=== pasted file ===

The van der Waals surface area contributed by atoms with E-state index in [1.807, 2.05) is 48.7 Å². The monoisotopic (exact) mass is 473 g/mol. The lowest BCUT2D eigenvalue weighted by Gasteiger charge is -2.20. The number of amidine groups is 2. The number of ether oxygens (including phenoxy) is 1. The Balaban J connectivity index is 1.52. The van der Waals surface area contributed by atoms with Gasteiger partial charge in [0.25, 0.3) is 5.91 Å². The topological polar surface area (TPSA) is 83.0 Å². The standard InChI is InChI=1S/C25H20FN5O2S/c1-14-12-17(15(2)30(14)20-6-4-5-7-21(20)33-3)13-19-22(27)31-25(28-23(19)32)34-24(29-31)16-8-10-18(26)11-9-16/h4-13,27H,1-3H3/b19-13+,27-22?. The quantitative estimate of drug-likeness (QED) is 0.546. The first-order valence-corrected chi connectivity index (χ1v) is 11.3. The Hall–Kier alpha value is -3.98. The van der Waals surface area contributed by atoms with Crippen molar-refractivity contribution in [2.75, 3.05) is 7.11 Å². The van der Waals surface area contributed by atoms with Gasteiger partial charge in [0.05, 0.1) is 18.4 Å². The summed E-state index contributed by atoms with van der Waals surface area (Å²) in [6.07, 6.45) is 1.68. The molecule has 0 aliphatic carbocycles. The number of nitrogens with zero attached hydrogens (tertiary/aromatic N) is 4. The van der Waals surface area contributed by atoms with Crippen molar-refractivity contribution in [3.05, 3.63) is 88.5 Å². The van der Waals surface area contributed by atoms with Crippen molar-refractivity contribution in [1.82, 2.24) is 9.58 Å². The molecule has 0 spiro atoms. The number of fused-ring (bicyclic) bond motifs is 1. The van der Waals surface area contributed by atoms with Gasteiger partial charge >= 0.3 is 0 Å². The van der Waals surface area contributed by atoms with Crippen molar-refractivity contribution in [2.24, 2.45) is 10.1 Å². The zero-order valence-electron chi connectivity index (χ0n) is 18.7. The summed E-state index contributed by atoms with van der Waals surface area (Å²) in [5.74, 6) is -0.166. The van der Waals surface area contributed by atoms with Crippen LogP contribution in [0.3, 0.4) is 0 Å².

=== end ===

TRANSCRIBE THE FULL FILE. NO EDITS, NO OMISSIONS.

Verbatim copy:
The van der Waals surface area contributed by atoms with E-state index in [1.807, 2.05) is 48.7 Å². The monoisotopic (exact) mass is 473 g/mol. The lowest BCUT2D eigenvalue weighted by Gasteiger charge is -2.20. The number of amidine groups is 2. The number of ether oxygens (including phenoxy) is 1. The Balaban J connectivity index is 1.52. The van der Waals surface area contributed by atoms with Gasteiger partial charge in [0.25, 0.3) is 5.91 Å². The topological polar surface area (TPSA) is 83.0 Å². The standard InChI is InChI=1S/C25H20FN5O2S/c1-14-12-17(15(2)30(14)20-6-4-5-7-21(20)33-3)13-19-22(27)31-25(28-23(19)32)34-24(29-31)16-8-10-18(26)11-9-16/h4-13,27H,1-3H3/b19-13+,27-22?. The quantitative estimate of drug-likeness (QED) is 0.546. The first-order valence-corrected chi connectivity index (χ1v) is 11.3. The Hall–Kier alpha value is -3.98. The van der Waals surface area contributed by atoms with Crippen molar-refractivity contribution in [2.75, 3.05) is 7.11 Å². The van der Waals surface area contributed by atoms with Gasteiger partial charge in [0.05, 0.1) is 18.4 Å². The summed E-state index contributed by atoms with van der Waals surface area (Å²) in [6.07, 6.45) is 1.68. The molecule has 0 aliphatic carbocycles. The number of nitrogens with zero attached hydrogens (tertiary/aromatic N) is 4. The van der Waals surface area contributed by atoms with Crippen molar-refractivity contribution in [3.05, 3.63) is 88.5 Å². The van der Waals surface area contributed by atoms with Crippen molar-refractivity contribution in [1.82, 2.24) is 9.58 Å². The molecule has 0 spiro atoms. The number of fused-ring (bicyclic) bond motifs is 1. The van der Waals surface area contributed by atoms with Gasteiger partial charge >= 0.3 is 0 Å². The van der Waals surface area contributed by atoms with Crippen molar-refractivity contribution in [2.24, 2.45) is 10.1 Å². The zero-order valence-electron chi connectivity index (χ0n) is 18.7. The summed E-state index contributed by atoms with van der Waals surface area (Å²) in [5.74, 6) is -0.166. The van der Waals surface area contributed by atoms with Crippen LogP contribution in [0.3, 0.4) is 0 Å².